MORGANTOWN, W.Va. – Massey Energy Co. on Friday rejected nearly every part of the federal government's theory on what caused the deadly explosion at its Upper Big Branch mine in West Virginia last spring, killing 29 men.
The Richmond, Va.-based coal company doesn't believe that worn shearer bits, broken water sprayers or an excessive buildup of coal dust contributed to the blast, Vice President and General Counsel Shane Harvey said.
Instead, Massey continues to argue that there was a sudden inundation of natural gases from a crack in the floor that overwhelmed what it insists were good air flow and other controls that should have contained the blast.
MSHA has downplayed the significance of the crack, arguing it was not venting methane and that any explosion is preventable with proper safeguards. It presented preliminary findings from its continuing investigation last week, saying Massey records and evidence from inside the mine point to poor maintenance as the cause of the blast.
Harvey acknowledged the shearing machine that cuts the coal may somehow have ignited the gas but said the company's own investigators haven't determined how. Massey won't issue its own report on the explosion until after state and federal investigators release theirs, he said.
The Mine Safety and Health Administration didn't immediately respond.
The April 2010 blast was the worst U.S. mining disaster in 40 years and is the subject of both criminal and civil investigations, as well as lawsuits by some of the victims' families.
Massey briefed reporters in a Charleston hotel while some relatives of the fallen miners and their lawyers got a more detailed report in a separate room, its door guarded by two men. Harvey said not all the families were represented, but there were 28 people, including lawyers. On a table nearby were black wrist bands with the words "Never forget."
"They're really just contradicting each other," said a frustrated Clay Mullins, whose brother Rex died in the explosion.
Massey "put on a good show and had a lot of information to discuss," he said, "... but I would have to lean toward MSHA. I think it's more an accumulation of dust."
Mullins, 52, of Pax, worked in the mine and knew most of the victims. He quit Upper Big Branch three years ago and went to another mine, but he hasn't gone underground since the day his brother died and isn't sure he ever will.
"It's been 10 months, and we don't know no more now than the first day it happened, really," he said. "All we know is we've got loved ones lost, and it's just very frustrating."
The federal investigation is continuing, but preliminary findings suggest worn and broken equipment contributed to the initial fire and made it impossible to put out, while poor housekeeping allowed excessive amounts of explosive coal dust to accumulate. MSHA also said tests showed some of the machine's 48 water sprayers for controlling dust and dousing sparks weren't working at the time.
Federal investigators believe the explosion started when worn teeth on the shearer created a spark that ignited as little as 13 cubic feet of methane. They believe coal dust mixed with the methane to create a blast so powerful it turned 90-degree corners, rounded a 1,000-foot-wide block of coal and built enough force to kill men more than a mile away.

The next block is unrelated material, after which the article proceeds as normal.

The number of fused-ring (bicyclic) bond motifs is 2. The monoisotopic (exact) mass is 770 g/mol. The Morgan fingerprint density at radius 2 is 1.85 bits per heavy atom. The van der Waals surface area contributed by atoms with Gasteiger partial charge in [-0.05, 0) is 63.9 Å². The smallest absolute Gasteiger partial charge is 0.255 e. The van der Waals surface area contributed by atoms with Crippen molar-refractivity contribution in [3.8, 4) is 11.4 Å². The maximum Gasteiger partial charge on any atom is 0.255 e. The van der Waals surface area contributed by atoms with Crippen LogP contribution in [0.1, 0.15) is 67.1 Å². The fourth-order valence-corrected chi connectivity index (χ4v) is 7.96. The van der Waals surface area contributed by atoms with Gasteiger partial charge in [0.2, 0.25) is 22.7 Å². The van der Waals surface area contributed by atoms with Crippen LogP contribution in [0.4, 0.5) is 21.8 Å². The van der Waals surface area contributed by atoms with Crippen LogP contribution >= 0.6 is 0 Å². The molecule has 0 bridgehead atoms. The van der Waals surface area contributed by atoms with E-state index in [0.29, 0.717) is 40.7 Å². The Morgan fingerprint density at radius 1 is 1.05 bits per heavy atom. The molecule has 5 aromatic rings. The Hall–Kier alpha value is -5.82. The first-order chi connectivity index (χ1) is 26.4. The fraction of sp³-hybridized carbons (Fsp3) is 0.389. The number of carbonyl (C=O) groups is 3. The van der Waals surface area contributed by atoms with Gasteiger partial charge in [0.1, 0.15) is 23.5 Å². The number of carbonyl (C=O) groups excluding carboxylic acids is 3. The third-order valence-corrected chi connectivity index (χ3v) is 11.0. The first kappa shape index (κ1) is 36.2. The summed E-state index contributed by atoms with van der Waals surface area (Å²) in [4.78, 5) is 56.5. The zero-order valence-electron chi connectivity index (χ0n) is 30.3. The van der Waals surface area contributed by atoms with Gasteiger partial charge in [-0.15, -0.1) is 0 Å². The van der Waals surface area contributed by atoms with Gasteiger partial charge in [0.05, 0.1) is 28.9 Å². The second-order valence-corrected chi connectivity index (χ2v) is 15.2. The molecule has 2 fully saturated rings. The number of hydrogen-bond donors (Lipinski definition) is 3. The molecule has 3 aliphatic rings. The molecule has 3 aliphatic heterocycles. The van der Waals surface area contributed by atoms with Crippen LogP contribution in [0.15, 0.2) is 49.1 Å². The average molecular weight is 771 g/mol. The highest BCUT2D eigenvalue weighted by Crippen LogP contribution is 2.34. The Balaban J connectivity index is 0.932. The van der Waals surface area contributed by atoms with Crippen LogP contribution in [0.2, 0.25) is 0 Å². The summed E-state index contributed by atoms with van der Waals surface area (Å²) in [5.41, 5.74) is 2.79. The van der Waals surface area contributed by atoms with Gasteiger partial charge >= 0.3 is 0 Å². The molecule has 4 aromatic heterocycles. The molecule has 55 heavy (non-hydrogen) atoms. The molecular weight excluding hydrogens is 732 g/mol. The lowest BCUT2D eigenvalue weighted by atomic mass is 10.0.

Traces of gas continue to flow from the crack, Harvey said.
Harvey disputed MSHA's findings point by point, challenging the scientific validity of samples that showed the mine was not sufficiently coated with white rock dust designed to prevent the coal dust from exploding.
Massey, Harvey said, had reached "a different conclusion from the evidence."
MSHA took most of its samples from the area most affected by the blast, Harvey said, so they are tainted and unreliable. Reports on rock dusting from March 15, just 20 mining days before the blast, showed most of the mine was compliant, he said.
"Twenty days of mining would not have changed the rock dust that much. Only explosion debris could have changed it that much," Harvey said. "... It is just not scientific to take data after an explosion and find it to be meaningful in any way."
"The area affected by the explosion shows poor rock dusting. The area not affected shows, for the most part, good rock dusting," he said. "We don't think it's a coincidence; we think that the explosion effects contaminated the samples."
However, a log book obtained by The Associated Press last fall showed that veteran miner Michael Elswick phoned the surface just 32 minutes before the blast, saying three conveyor belts needed to be rock-dusted.
Elswick was a "good foreman" who wanted to apply some "TLC" to the mine, Harvey said after the briefing,
"He wanted it refreshed before it became a problem," Harvey said.
The company was addressing Elswick's shift report during Friday's family meeting.
Massey also disputed the condition of its water sprayers, noting that while its safety plan required only 109 sprayers, it had 153 in place. Even with eight out of service, "we still had more sprayers than the plan required."
Harvey also disputed the notion that the condition of the shearer bits contributed to the blast. Of 44 visible bits, he said, only two had significant wear. The rest had "shiny carbide tips."
Associated Press writer Brian Farkas contributed from Charleston.
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